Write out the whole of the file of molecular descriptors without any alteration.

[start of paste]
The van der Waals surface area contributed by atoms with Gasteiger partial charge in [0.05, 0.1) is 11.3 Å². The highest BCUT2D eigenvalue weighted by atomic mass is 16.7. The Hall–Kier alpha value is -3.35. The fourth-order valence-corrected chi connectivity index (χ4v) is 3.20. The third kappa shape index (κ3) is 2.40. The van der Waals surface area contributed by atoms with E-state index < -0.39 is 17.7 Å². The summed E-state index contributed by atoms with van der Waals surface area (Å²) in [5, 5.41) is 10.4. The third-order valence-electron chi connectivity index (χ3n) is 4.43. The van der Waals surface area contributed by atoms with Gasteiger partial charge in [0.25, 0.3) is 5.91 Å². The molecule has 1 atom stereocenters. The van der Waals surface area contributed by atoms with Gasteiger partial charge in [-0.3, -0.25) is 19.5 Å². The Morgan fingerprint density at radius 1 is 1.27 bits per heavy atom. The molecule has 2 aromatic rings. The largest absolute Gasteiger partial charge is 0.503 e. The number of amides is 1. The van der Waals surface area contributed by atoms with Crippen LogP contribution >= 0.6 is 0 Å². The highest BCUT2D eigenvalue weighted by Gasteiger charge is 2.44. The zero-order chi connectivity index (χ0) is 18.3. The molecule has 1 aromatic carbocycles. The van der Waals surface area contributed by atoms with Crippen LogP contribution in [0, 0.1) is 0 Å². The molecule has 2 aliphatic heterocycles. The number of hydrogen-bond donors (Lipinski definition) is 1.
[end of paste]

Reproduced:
The van der Waals surface area contributed by atoms with Gasteiger partial charge in [0.05, 0.1) is 11.3 Å². The highest BCUT2D eigenvalue weighted by atomic mass is 16.7. The Hall–Kier alpha value is -3.35. The fourth-order valence-corrected chi connectivity index (χ4v) is 3.20. The third kappa shape index (κ3) is 2.40. The van der Waals surface area contributed by atoms with E-state index < -0.39 is 17.7 Å². The summed E-state index contributed by atoms with van der Waals surface area (Å²) in [5, 5.41) is 10.4. The third-order valence-electron chi connectivity index (χ3n) is 4.43. The van der Waals surface area contributed by atoms with Gasteiger partial charge in [0.25, 0.3) is 5.91 Å². The molecule has 1 atom stereocenters. The van der Waals surface area contributed by atoms with Gasteiger partial charge in [-0.3, -0.25) is 19.5 Å². The Morgan fingerprint density at radius 1 is 1.27 bits per heavy atom. The molecule has 2 aromatic rings. The largest absolute Gasteiger partial charge is 0.503 e. The number of amides is 1. The van der Waals surface area contributed by atoms with Crippen LogP contribution >= 0.6 is 0 Å². The highest BCUT2D eigenvalue weighted by Gasteiger charge is 2.44. The zero-order chi connectivity index (χ0) is 18.3. The molecule has 1 aromatic carbocycles. The van der Waals surface area contributed by atoms with Crippen LogP contribution in [0, 0.1) is 0 Å². The molecule has 2 aliphatic heterocycles. The number of hydrogen-bond donors (Lipinski definition) is 1.